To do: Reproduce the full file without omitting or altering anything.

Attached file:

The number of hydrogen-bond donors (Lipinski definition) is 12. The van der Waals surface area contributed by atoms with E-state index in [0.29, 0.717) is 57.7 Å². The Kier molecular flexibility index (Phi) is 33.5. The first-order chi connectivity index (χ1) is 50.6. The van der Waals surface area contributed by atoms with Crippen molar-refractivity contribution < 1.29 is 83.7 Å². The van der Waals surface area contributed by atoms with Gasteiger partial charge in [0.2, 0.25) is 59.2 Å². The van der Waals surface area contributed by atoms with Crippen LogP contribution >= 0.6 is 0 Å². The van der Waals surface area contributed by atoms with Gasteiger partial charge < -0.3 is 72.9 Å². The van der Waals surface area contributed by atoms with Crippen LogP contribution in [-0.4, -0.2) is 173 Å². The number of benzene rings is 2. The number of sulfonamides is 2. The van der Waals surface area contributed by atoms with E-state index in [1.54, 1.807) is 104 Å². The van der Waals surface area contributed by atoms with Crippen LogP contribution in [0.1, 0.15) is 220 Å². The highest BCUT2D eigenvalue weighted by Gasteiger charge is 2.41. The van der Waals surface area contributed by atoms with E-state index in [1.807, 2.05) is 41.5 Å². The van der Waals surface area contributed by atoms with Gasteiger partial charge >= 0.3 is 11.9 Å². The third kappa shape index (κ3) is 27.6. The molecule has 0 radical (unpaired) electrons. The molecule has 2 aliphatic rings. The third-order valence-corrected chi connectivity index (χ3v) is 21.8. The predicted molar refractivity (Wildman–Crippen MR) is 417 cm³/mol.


The number of hydrogen-bond donors (Lipinski definition) is 12. The van der Waals surface area contributed by atoms with E-state index in [0.29, 0.717) is 57.7 Å². The Kier molecular flexibility index (Phi) is 33.5. The first-order chi connectivity index (χ1) is 50.6. The van der Waals surface area contributed by atoms with Crippen molar-refractivity contribution < 1.29 is 83.7 Å². The van der Waals surface area contributed by atoms with Gasteiger partial charge in [0.2, 0.25) is 59.2 Å². The van der Waals surface area contributed by atoms with Crippen LogP contribution >= 0.6 is 0 Å². The van der Waals surface area contributed by atoms with Gasteiger partial charge < -0.3 is 72.9 Å². The van der Waals surface area contributed by atoms with Crippen LogP contribution in [-0.4, -0.2) is 173 Å². The number of benzene rings is 2. The number of sulfonamides is 2. The van der Waals surface area contributed by atoms with E-state index in [1.54, 1.807) is 104 Å². The van der Waals surface area contributed by atoms with Crippen LogP contribution in [0.1, 0.15) is 220 Å². The highest BCUT2D eigenvalue weighted by Gasteiger charge is 2.41. The van der Waals surface area contributed by atoms with E-state index in [1.807, 2.05) is 41.5 Å². The van der Waals surface area contributed by atoms with Gasteiger partial charge >= 0.3 is 11.9 Å². The third kappa shape index (κ3) is 27.6. The molecule has 0 radical (unpaired) electrons. The molecule has 2 aliphatic rings. The third-order valence-corrected chi connectivity index (χ3v) is 21.8. The predicted molar refractivity (Wildman–Crippen MR) is 417 cm³/mol.